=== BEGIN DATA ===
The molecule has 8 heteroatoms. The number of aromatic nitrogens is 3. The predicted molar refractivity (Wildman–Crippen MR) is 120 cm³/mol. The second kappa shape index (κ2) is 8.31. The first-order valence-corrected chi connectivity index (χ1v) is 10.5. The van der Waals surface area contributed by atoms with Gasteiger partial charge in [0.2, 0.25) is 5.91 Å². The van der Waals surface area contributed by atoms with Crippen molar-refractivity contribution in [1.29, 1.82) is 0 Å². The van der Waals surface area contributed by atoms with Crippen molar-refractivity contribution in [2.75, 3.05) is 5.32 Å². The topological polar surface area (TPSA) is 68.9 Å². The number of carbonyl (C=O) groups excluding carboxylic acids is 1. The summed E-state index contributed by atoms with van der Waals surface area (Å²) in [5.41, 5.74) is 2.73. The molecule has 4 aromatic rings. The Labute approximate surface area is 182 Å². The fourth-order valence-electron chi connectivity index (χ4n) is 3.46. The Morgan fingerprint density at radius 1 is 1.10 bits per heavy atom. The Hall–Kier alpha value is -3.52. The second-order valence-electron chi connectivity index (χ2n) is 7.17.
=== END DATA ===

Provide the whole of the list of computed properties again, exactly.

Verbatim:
The molecule has 8 heteroatoms. The number of aromatic nitrogens is 3. The predicted molar refractivity (Wildman–Crippen MR) is 120 cm³/mol. The second kappa shape index (κ2) is 8.31. The first-order valence-corrected chi connectivity index (χ1v) is 10.5. The van der Waals surface area contributed by atoms with Gasteiger partial charge in [0.2, 0.25) is 5.91 Å². The van der Waals surface area contributed by atoms with Crippen molar-refractivity contribution in [1.29, 1.82) is 0 Å². The van der Waals surface area contributed by atoms with Crippen molar-refractivity contribution in [2.75, 3.05) is 5.32 Å². The topological polar surface area (TPSA) is 68.9 Å². The number of carbonyl (C=O) groups excluding carboxylic acids is 1. The summed E-state index contributed by atoms with van der Waals surface area (Å²) in [5.41, 5.74) is 2.73. The molecule has 4 aromatic rings. The Labute approximate surface area is 182 Å². The fourth-order valence-electron chi connectivity index (χ4n) is 3.46. The Morgan fingerprint density at radius 1 is 1.10 bits per heavy atom. The Hall–Kier alpha value is -3.52. The second-order valence-electron chi connectivity index (χ2n) is 7.17.